Thursday, December 08, 2022

Your child's low income teacher

I hear so much vitriol spewed against building low income housing, predicting all sorts of negative outcomes. Crime! Blight! Traffic! Ghettoization! Gentrification! 

Your children's teachers are listening. I've been advised to use color pictures to spice up the tables of data. So I pulled this photo off the website of Washington Elementary School, the ES with the highest concentration of Title I students in RBUSD. 

UCLA Professor John Rogers told the League of Women Voters of Los Angeles County at one of our meetings that the 10th percentile (in earnings) public school teacher in California needs to pay an astronomical portion of their income in rent if they wanted to live in a 1 bedroom apartment in the county where they teach. 

Insert horror face emoji. 

I looked up some statistics for Los Angeles and Redondo Beach and he is horrifyingly correct. 

My school district's budget page contains the most recent budget for 2022-2023

Here's their list of certificated teachers (doesn't include non-certified teachers' aides). There are 463.8 Full-time Equivalent certificated teachers. Some work part-time schedules. 

Here's the salary schedule for each classification and step (years of experience). The 10th percentile teacher is an early career elementary school teacher, earning in the low $60,000s, possibly still paying off student loans for a bachelors plus 1 year of grad school. 

That sounds like a pretty good salary, right? Consider the 2022 HUD Income Limits for California. Scroll down to Los Angeles County. Each column represents limits for # of people in the household. So a single teacher would be in column 1, and fit in the low income category (below $66,750).

That young, energetic teacher that your child loves so much? They are the very people you are excluding when you block low income housing. 

Qualifying for low income housing is much easier than securing it. 

Consider that Redondo Beach's Section 8 program has 4,260 people on the wait list as of September 2022. It was last opened to the public (briefly) in 2015. (7 years ago!)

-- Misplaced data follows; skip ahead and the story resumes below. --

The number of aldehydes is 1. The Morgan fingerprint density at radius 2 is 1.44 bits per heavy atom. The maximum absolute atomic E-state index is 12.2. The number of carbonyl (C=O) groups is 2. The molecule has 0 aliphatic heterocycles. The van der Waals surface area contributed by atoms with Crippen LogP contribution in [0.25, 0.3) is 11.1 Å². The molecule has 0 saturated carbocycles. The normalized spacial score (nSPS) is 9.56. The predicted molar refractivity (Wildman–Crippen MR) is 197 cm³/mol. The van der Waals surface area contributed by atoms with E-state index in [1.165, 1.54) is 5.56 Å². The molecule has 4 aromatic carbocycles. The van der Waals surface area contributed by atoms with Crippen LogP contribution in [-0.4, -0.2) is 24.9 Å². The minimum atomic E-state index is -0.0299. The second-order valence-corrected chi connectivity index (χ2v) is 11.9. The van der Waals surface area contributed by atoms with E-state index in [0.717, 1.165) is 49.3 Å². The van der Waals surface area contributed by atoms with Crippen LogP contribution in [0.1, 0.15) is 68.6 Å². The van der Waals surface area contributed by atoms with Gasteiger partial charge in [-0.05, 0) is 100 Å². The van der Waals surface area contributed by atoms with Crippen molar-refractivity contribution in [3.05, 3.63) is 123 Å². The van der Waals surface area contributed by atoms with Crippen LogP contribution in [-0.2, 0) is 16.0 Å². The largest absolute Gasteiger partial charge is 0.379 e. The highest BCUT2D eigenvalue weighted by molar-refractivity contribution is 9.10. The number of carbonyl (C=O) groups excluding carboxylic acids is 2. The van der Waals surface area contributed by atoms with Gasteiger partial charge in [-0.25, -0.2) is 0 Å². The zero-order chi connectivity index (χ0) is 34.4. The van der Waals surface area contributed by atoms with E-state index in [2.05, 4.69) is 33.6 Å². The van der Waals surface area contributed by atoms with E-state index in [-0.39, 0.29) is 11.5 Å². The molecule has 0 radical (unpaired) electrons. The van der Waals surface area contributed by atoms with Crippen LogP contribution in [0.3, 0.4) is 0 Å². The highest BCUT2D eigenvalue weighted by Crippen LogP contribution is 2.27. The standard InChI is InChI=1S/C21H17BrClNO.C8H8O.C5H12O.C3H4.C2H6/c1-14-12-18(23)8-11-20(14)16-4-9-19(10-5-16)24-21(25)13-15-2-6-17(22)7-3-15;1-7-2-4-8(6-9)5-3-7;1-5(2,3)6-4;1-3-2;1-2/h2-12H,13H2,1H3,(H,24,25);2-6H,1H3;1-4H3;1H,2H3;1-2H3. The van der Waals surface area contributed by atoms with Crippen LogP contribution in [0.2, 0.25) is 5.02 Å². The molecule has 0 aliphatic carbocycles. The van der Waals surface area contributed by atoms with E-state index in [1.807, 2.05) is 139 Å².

• 441 households enrolled in the city’s Section 8 program
  • 117 families
  • 324 seniors/disabled

In the quarterly briefing

  • 6 people got new contracts for housing+vouchers
  • 4 people were permanently off the program (died, moved away, earned too much)
  • 119 households signed contract renewals

Demand for housing assistance is so high, RB's Section 8 program is limited to only Very Low Incomes (below $41,700); Low Income households like teachers do not qualify. 

Some private landlords of new properties have to set aside a certain number of homes at Below Market Rate (BMR) in a negotiation with cities referred to as Mixed-Income Cross Subsidies (typically 10-20% set aside as BMR). They typically also prioritize public sector employees working in the city. That's helpful for attracting and retaining teachers who have a choice of school districts to work in. 

You have to build homes in order to have BMR units. Because Redondo Beach builds so few homes, and approves almost exclusively townhomes (no apartment buildings), they have produced a total of 2 subsidized units in the last decade according to one study I read. 

That leaves Redondo Beach school teachers--and most workers--out in the open market. 

Someone earning $60,000/yr can afford 30% for rent, about $1,500/month. says that there are no apartments for rent in RB below $1,501/mo. Only 5% of them are below $2,000/mo. The average apartment is 825 sq ft and rents for $2,939. 

HUD publishes Small Area Fair Market Rents by zip code for Los Angeles County. They are set to approximate a 40th percentile rent in a zip code--typically older, no-frills housing. The High School is in 90277, but inland 90278 is slightly cheaper.  The columns are for studios, 1, 2, 3 & 4 bedroom homes. 

If our benchmark young elementary school teacher rented a studio in 90278, they would pay 39% of their gross $5,000/mo salary to rent a shabby studio for $1,940/mo--if they could find one. They would then join the ~80% of Los Angeles County renters that are rent-burdened, spending more than 30% of their income on rent. 

If they didn't want to be rent-burdened, say if they also need to eat after paying off student loans, they could get a studio apartment in Inglewood, or a 1 bedroom apartment in Lennox. But, then, they would need to get a car and factor in car payments, gas, insurance and maintenance. Those costs could easily run $500-$750/month, so teachers might be better off with a more expensive apartment near work that they can bike to. 

Teachers are very smart. They are listening. They are trained to process, analyze, and interpret information. What take-away message do you want them to hear? 

Do you want to be like Daly City, which built an apartment complex that can house 25% of their school district's staff

Or do you want to be like San Francisco, who started planning at the same time, and is still debating equity while Daly City teachers have already moved into new homes?

Addendum 16 Dec 2022

Young school teachers are likely to be in an income-based student loan repayment program that caps their student loan payments at 10% of their discretionary income. 

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